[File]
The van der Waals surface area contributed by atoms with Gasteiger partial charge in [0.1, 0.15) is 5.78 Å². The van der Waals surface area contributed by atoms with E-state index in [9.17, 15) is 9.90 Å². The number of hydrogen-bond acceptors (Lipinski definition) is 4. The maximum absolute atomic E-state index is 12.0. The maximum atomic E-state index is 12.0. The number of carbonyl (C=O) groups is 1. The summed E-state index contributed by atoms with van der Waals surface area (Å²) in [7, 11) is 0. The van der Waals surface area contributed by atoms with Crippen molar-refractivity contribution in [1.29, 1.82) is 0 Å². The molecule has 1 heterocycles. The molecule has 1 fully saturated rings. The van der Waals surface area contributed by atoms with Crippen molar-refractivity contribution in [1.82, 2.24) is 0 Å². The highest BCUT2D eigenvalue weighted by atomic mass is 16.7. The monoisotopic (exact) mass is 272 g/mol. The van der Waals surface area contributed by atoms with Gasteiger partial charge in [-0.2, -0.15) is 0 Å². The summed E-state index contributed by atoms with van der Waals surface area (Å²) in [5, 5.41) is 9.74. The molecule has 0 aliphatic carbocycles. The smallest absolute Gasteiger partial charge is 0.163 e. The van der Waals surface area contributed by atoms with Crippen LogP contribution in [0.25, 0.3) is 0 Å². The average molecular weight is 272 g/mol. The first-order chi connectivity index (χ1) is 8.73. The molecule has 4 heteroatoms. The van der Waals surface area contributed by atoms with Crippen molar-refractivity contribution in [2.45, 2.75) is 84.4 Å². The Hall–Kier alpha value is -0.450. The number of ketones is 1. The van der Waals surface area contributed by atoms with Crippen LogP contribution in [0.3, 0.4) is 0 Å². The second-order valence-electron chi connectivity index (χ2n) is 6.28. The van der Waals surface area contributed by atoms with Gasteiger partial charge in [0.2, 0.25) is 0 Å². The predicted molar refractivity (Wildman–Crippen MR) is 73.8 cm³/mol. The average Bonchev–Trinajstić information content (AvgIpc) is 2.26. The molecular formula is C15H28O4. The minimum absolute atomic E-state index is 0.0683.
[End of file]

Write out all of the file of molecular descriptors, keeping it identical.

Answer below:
The van der Waals surface area contributed by atoms with Gasteiger partial charge in [0.1, 0.15) is 5.78 Å². The van der Waals surface area contributed by atoms with E-state index in [9.17, 15) is 9.90 Å². The number of hydrogen-bond acceptors (Lipinski definition) is 4. The maximum absolute atomic E-state index is 12.0. The maximum atomic E-state index is 12.0. The number of carbonyl (C=O) groups is 1. The summed E-state index contributed by atoms with van der Waals surface area (Å²) in [7, 11) is 0. The van der Waals surface area contributed by atoms with Crippen molar-refractivity contribution in [1.29, 1.82) is 0 Å². The molecule has 1 heterocycles. The molecule has 1 fully saturated rings. The van der Waals surface area contributed by atoms with Crippen molar-refractivity contribution in [1.82, 2.24) is 0 Å². The highest BCUT2D eigenvalue weighted by atomic mass is 16.7. The monoisotopic (exact) mass is 272 g/mol. The van der Waals surface area contributed by atoms with Gasteiger partial charge in [-0.2, -0.15) is 0 Å². The summed E-state index contributed by atoms with van der Waals surface area (Å²) in [5, 5.41) is 9.74. The molecule has 0 aliphatic carbocycles. The smallest absolute Gasteiger partial charge is 0.163 e. The van der Waals surface area contributed by atoms with Crippen LogP contribution in [0.25, 0.3) is 0 Å². The average molecular weight is 272 g/mol. The first-order chi connectivity index (χ1) is 8.73. The molecule has 4 heteroatoms. The van der Waals surface area contributed by atoms with Crippen molar-refractivity contribution in [2.45, 2.75) is 84.4 Å². The Hall–Kier alpha value is -0.450. The number of ketones is 1. The van der Waals surface area contributed by atoms with Crippen LogP contribution in [0.3, 0.4) is 0 Å². The second-order valence-electron chi connectivity index (χ2n) is 6.28. The van der Waals surface area contributed by atoms with Gasteiger partial charge in [0.2, 0.25) is 0 Å². The predicted molar refractivity (Wildman–Crippen MR) is 73.8 cm³/mol. The average Bonchev–Trinajstić information content (AvgIpc) is 2.26. The molecular formula is C15H28O4. The minimum absolute atomic E-state index is 0.0683.